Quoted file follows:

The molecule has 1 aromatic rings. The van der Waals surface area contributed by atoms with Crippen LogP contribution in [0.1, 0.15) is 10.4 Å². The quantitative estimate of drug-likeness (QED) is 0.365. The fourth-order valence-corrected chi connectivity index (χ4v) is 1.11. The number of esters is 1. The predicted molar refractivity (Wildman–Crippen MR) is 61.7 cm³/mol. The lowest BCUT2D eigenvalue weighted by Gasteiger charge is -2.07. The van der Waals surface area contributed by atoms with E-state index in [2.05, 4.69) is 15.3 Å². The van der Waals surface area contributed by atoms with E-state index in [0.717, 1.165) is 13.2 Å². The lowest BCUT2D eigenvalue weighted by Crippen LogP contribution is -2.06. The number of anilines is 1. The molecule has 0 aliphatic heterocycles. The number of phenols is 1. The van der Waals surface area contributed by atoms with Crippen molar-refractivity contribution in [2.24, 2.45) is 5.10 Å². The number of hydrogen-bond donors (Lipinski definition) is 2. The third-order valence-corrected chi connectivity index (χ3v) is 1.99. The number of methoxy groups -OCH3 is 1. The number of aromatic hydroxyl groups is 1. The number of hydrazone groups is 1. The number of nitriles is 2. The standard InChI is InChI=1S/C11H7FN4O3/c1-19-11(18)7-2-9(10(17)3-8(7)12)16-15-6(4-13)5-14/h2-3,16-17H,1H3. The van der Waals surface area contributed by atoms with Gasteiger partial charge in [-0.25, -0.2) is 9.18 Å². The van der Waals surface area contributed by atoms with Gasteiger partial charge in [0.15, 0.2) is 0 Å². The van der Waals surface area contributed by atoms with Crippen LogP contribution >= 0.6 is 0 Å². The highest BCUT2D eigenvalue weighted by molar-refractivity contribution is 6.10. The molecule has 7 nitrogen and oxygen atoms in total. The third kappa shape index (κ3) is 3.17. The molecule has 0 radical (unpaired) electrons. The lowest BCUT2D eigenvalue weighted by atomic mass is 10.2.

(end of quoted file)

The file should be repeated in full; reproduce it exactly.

The molecule has 1 aromatic rings. The van der Waals surface area contributed by atoms with Crippen LogP contribution in [0.1, 0.15) is 10.4 Å². The quantitative estimate of drug-likeness (QED) is 0.365. The fourth-order valence-corrected chi connectivity index (χ4v) is 1.11. The number of esters is 1. The predicted molar refractivity (Wildman–Crippen MR) is 61.7 cm³/mol. The lowest BCUT2D eigenvalue weighted by Gasteiger charge is -2.07. The van der Waals surface area contributed by atoms with E-state index in [2.05, 4.69) is 15.3 Å². The van der Waals surface area contributed by atoms with E-state index in [0.717, 1.165) is 13.2 Å². The lowest BCUT2D eigenvalue weighted by Crippen LogP contribution is -2.06. The number of anilines is 1. The molecule has 0 aliphatic heterocycles. The number of phenols is 1. The van der Waals surface area contributed by atoms with Crippen molar-refractivity contribution in [2.24, 2.45) is 5.10 Å². The number of hydrogen-bond donors (Lipinski definition) is 2. The third-order valence-corrected chi connectivity index (χ3v) is 1.99. The number of methoxy groups -OCH3 is 1. The number of aromatic hydroxyl groups is 1. The number of hydrazone groups is 1. The number of nitriles is 2. The standard InChI is InChI=1S/C11H7FN4O3/c1-19-11(18)7-2-9(10(17)3-8(7)12)16-15-6(4-13)5-14/h2-3,16-17H,1H3. The van der Waals surface area contributed by atoms with Gasteiger partial charge in [-0.25, -0.2) is 9.18 Å². The van der Waals surface area contributed by atoms with Gasteiger partial charge in [0.15, 0.2) is 0 Å². The van der Waals surface area contributed by atoms with Crippen LogP contribution >= 0.6 is 0 Å². The highest BCUT2D eigenvalue weighted by molar-refractivity contribution is 6.10. The molecule has 7 nitrogen and oxygen atoms in total. The third kappa shape index (κ3) is 3.17. The molecule has 0 radical (unpaired) electrons. The lowest BCUT2D eigenvalue weighted by atomic mass is 10.2.